"It‘s still worse than peace."

Janis raised her chin. "What isn‘t?"

 

Comic - Book 2 - Text Updates 002

Recent posts... (See full thread)
Just by virtue of being science something doesn't have to have a large impact. Some knowledge, yes even the scientific kind is useless.
Notably, Janis doesn't say things like "Parson will make it so that there are other things to do besides war." She says, "He may war so terribly that it breaks war itself." While it's not impossible that Parson DOES somehow introduce new mechanics into Erfworld (which seems unlikely, to be honest), Janis seems to think he's only going to accomplish whatever the actual result is through war.

Additionally, there's the question of what else Janis has predictamancy on (she says she has some on other things...) - maybe some of it regards Parson and the impact he'll have on Erfworld? It's also still debatable as to whether or not peace in Erfworld is actually something sustainable. War, for all its evils, still manages to keep Erfworld from being bored. While this update and a few others shed light on non-war things (art in Transylvito, recreational gardening, sextcetera) that people could busy themselves with, ultimately most Erfworlders are going to find themselves with too much time on their hands... War in this regard could be considered necessary, as Erfworld simply isn't designed to work in terms of peace - peace primarily working as a supplement to war.

So I think Janis isn't quite hoping for peace, but she's got some evil mastermind thing going on... either that or she's trying to build Parson to combat some ultimate evil that will later make itself apparent. Hey, that might actually tie in well with Charlie's also-mysterious motives.
enthar wrote:
{tl;dq, except end}
Thats all just speculation on how to break the world into peace. My main point was that its not the knowledge of our equations, necessarily, that gives power, but a way of thinking about your surroundings and then manipulating them. Training in math or the sciences (or logic even) helps mold a way of thinking that leads to such discoveries, ideally. Couple that with instant easy calculations (through mathemancy or the bracer, an Artifact that _I_ would sacrifice a limb for!) and you are really cooking. Add on the ability the ability to control the result, and gunpowder, NBC weapons, or whatever else becomes kind of a side show really. And killing people faster longer harder is a pretty low end use for such power, frankly. Control theory applies to any system where you can define the inputs and observe the outputs after all. Black boxing the brain is even being attempted. You start working your way up the magical food chain using those methods, who knows where you end up.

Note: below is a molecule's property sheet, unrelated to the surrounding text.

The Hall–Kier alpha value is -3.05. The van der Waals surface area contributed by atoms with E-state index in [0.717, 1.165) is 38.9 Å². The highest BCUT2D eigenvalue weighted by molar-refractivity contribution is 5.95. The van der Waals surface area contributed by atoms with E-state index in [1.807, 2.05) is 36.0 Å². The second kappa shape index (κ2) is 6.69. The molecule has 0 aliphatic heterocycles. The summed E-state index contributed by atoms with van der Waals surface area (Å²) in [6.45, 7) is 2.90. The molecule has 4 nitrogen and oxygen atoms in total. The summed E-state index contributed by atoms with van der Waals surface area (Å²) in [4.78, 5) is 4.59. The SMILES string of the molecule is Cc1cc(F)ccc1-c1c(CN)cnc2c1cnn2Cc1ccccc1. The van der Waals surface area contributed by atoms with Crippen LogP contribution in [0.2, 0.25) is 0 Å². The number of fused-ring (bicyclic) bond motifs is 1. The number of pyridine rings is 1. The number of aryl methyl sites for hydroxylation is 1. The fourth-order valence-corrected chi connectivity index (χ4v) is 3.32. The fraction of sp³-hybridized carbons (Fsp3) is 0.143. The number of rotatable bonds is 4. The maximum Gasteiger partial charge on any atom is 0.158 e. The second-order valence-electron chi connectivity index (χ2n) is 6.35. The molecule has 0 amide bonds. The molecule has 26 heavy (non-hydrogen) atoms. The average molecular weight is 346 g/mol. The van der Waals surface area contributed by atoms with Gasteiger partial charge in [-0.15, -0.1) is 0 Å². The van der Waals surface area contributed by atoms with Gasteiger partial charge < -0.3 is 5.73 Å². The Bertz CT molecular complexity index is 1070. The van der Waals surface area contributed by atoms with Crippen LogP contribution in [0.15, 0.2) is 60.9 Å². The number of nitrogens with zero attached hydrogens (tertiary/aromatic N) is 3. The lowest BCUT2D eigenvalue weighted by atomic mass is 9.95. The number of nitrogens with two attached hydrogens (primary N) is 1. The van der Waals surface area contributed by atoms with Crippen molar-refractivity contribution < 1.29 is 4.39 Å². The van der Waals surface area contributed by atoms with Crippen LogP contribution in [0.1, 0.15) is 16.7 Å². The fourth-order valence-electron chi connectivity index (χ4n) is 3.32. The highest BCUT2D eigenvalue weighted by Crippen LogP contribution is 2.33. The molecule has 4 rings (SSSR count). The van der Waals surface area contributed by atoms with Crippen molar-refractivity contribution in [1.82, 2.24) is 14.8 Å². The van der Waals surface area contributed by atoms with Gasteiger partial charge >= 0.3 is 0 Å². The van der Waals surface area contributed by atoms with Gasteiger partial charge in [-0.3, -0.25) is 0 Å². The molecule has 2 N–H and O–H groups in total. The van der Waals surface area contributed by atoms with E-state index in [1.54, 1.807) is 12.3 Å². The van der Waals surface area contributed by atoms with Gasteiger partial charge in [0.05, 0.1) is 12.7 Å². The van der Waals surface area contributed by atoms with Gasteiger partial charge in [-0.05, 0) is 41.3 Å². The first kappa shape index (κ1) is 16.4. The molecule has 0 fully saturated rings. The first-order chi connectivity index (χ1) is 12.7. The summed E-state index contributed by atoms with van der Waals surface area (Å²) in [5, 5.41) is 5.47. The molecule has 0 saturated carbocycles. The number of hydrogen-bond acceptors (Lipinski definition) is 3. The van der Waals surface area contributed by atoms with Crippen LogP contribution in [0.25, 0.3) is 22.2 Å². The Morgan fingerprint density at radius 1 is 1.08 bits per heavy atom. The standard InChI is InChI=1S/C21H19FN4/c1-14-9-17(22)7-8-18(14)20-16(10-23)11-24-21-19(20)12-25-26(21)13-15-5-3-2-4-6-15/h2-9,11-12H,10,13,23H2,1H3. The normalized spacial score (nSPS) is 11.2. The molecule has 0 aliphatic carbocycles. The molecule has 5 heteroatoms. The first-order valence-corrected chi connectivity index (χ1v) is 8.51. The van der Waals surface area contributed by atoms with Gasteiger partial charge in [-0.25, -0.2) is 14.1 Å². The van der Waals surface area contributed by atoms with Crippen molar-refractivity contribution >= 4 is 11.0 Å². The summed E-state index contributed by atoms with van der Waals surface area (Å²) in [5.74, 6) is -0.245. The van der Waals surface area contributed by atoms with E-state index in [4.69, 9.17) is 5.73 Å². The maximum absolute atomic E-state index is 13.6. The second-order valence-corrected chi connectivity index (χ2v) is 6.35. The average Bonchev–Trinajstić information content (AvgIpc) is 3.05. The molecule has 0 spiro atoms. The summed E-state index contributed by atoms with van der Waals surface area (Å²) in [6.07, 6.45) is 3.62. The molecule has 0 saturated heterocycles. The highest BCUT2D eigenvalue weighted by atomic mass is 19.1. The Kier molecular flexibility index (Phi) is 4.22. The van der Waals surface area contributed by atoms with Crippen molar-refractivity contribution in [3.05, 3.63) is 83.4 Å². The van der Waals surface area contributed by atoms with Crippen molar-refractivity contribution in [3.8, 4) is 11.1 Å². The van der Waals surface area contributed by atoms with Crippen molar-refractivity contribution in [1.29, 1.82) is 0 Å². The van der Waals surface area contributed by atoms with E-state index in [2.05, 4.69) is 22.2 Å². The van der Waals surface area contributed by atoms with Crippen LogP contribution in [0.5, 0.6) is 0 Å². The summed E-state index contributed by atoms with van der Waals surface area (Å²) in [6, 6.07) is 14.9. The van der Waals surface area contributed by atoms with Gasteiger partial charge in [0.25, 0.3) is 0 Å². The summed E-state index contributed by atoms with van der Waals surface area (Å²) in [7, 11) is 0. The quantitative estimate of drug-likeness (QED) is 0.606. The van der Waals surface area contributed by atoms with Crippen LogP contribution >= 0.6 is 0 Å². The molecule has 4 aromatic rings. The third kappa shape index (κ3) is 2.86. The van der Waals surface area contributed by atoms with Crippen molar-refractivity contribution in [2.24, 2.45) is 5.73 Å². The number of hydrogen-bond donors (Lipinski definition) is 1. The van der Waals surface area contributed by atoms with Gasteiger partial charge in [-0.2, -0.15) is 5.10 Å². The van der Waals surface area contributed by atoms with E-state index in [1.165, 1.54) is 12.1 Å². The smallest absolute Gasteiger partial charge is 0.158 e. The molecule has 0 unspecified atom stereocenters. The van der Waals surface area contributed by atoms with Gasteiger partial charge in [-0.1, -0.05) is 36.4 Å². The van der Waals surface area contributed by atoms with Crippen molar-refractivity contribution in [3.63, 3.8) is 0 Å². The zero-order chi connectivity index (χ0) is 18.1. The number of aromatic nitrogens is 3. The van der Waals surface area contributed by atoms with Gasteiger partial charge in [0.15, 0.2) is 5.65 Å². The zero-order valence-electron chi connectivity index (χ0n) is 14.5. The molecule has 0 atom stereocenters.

Enthar


Let's begin with the thermodynamics discussion, by a "yes we can". Noether's Theorem implies that conservation laws correspond to symmetries, and energy corresponds to a pretty basic symmetry- translation**. If you abolish conservation of energy then physical laws are (absolute) position-dependent*, a form which they don't have in our universe.

Second, the SECOND law of thermodynamics (the Entropy law) is explainable by the statistical model of gases. Should this model fail, then the assumptions that it is based on fail, which also has far-reaching consequences to our understanding of physics.

Third, translation with no acceleration is possible in our world, at least in theory, by Newton's "inertia" law. Anything not acted upon by an outside force will move in a straight line at constant velocity with regard to some inertial system of reference (that is, a system on which no outside forces act).

So, I'd expect Erfworld physics to be different. What this means is that physical or chemistry knowledge from our world is mostly useless; however, the methods that we used to gain that knowledge may well be applicable, and Parson, by all means, should do that.

In any case, I agree with the part of your post that I kept in the quote; my bone of contention with the original posting was the (apparent) expectation that following Empirimancy, Parson will reimplement Earth tech on Erfworld.


*: almost-quoting Feynmann, if you have a device that works at location A, will it still work at location B? Well, no, maybe you've moved it inside a wall or a pool of molasses or something. BUT, assuming you can pick a set of things that are relevant to the device's functioning, and you moved all of those along with the device to the new location, would it still work? (Important, you are not allowed to move the entire Universe- then "moving" something from A to B ceases to have meaning). Turns out that in our world, the answer to this question is yes, and the physical laws of our Universe do not recognize "special" positions. A place may be important because it is close to a gravity well, say, but not because of its coordinates themselves. Move the gravity well and a new place becomes "important".